Avian Vocal Behavior—Sound Visualizations

Fig. 10.38

Dawn chorus. Each day, birds begin to sing in the darkness before dawn. Try to pick out different species in this dawn chorus, recorded on a spring morning in western Oregon (USA).

Fig. 10.39

Temporal variation in suboscine song. Some New World flycatchers, such as Eastern Wood‐Pewees (Contopus virens), sing (A) distinctive song types at dawn compared with (B) the rest of the day.

(A) Dawn Song

William W. H. Gunn, Macaulay Library

(B) Daytime song

Geoffrey A. Keller, Macaulay Library

Fig. 10.41

A simple duet. Male and female Carolina Wrens (Thryothorus ludovicianus) perform a simple duet without tight choreography. A male repeats a loud phrase several times, while his mate occasionally adds a low‐frequency rattle.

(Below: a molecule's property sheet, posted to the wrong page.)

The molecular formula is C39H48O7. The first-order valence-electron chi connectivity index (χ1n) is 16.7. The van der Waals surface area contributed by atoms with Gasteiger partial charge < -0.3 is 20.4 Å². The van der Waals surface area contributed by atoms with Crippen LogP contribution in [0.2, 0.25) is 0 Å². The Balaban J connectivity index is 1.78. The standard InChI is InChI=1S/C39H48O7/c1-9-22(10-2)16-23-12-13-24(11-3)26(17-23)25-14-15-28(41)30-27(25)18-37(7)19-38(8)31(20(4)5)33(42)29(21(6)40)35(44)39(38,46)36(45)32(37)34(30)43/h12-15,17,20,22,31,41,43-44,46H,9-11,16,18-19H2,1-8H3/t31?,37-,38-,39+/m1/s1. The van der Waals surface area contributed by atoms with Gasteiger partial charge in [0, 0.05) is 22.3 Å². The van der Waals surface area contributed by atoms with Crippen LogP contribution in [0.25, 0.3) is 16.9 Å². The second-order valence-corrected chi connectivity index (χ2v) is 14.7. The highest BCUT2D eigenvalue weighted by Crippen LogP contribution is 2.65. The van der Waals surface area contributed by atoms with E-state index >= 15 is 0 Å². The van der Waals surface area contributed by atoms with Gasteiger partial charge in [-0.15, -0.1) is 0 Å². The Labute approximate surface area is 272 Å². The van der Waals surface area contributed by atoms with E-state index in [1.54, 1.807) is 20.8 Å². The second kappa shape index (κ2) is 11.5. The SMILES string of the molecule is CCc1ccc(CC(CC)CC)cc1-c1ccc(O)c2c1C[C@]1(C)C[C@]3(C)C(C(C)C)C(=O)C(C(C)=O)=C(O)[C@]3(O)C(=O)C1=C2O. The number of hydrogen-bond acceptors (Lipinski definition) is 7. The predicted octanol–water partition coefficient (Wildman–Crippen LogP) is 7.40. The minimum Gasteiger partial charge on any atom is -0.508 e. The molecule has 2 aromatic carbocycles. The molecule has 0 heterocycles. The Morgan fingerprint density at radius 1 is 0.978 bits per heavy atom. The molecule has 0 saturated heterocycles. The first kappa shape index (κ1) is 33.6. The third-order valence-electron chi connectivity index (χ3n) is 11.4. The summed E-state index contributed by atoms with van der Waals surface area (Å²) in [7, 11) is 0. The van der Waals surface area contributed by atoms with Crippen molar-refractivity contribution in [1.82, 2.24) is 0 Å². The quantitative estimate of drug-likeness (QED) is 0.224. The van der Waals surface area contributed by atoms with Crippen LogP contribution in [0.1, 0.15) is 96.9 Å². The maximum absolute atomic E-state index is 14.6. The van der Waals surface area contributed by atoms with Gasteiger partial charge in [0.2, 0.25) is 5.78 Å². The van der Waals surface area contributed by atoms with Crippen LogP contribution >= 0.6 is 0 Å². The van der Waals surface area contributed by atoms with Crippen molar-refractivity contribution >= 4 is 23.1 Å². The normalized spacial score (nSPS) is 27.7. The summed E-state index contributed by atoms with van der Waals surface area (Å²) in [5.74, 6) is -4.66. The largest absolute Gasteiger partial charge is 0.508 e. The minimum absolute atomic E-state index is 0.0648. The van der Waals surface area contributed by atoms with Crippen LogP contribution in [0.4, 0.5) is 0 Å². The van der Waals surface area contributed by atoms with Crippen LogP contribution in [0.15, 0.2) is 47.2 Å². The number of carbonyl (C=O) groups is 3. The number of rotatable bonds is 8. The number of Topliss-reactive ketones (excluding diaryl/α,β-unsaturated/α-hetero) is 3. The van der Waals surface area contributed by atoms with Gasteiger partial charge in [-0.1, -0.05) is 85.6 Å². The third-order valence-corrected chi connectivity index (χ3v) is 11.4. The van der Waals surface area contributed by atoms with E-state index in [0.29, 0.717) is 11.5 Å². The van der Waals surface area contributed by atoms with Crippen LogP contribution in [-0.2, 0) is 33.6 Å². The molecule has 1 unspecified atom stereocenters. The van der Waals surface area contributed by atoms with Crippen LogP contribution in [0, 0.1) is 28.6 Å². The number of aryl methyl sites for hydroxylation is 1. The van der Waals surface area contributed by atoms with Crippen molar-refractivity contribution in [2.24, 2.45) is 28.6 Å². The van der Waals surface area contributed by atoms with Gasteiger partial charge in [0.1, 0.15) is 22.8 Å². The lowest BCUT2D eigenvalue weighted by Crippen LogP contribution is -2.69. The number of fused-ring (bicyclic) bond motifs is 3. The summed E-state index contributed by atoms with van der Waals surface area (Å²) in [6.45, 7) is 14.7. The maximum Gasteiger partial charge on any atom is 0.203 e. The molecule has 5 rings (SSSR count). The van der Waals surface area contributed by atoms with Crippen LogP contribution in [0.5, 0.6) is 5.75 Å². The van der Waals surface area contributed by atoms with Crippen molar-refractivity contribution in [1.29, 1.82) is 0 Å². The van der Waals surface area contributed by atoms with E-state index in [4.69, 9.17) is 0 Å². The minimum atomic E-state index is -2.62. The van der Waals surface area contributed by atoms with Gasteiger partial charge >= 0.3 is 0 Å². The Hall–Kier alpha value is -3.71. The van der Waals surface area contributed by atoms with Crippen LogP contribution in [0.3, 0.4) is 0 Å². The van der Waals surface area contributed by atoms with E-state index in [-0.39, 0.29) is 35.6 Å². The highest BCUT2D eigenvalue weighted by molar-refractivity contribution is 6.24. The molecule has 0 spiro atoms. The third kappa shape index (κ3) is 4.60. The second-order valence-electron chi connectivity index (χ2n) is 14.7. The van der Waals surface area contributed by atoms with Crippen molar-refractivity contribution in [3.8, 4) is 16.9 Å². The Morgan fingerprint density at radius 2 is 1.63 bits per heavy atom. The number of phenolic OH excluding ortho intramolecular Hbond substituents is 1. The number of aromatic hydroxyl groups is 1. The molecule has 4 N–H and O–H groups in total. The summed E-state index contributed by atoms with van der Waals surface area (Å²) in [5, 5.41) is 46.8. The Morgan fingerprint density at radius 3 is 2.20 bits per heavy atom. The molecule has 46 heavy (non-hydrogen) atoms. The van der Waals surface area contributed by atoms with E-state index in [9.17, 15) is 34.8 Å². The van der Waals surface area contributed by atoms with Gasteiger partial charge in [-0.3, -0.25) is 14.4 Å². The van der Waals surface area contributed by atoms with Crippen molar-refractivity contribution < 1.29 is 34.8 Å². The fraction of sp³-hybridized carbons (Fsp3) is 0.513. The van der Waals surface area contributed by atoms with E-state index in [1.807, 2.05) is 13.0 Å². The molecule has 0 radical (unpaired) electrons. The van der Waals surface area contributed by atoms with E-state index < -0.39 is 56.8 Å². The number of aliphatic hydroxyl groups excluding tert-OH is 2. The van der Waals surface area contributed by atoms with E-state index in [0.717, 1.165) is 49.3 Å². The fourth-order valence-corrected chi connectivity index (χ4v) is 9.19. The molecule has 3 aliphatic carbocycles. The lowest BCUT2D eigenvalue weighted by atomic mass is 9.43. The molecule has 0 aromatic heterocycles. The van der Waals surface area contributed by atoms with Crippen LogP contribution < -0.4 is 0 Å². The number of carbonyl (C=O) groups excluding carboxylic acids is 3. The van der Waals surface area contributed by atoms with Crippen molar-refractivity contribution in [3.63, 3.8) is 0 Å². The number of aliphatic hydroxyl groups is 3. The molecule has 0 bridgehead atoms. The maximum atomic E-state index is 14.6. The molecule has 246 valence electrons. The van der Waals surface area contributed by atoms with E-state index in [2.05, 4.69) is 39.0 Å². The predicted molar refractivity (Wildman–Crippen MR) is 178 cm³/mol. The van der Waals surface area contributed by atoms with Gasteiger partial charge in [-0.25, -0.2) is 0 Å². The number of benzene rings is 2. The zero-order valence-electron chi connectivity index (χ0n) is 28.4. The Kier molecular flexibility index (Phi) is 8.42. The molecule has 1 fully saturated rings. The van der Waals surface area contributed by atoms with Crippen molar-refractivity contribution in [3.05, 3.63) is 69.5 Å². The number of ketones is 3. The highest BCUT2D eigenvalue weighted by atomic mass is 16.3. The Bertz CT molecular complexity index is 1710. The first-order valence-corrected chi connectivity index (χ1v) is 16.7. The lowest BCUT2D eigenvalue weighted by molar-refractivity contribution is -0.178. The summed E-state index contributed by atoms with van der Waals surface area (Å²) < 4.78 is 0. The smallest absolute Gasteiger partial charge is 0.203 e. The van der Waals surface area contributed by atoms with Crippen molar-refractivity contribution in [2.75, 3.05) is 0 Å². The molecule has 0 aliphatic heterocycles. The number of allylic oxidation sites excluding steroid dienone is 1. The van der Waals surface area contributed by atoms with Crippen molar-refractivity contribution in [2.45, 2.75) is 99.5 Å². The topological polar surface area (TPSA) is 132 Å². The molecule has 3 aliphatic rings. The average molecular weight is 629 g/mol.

Gerrit Vyn, Macaulay Library

Fig. 10.42

Vocal mimicry. Lawrence’s Thrush (Turdus lawrencii) is a skilled mimic of other forest birds in South America.

Curtis A. Marantz, Macaulay Library

Fig. 10.43

Flight song. In lengthy displays, Eurasian Sky Larks (Alauda arvensis) spiral into the sky while repeatedly singing whistled notes. At the peak height of their display, they turn and rapidly descend into their territory while continuing to sing.

Gerrit Vyn, Macaulay Library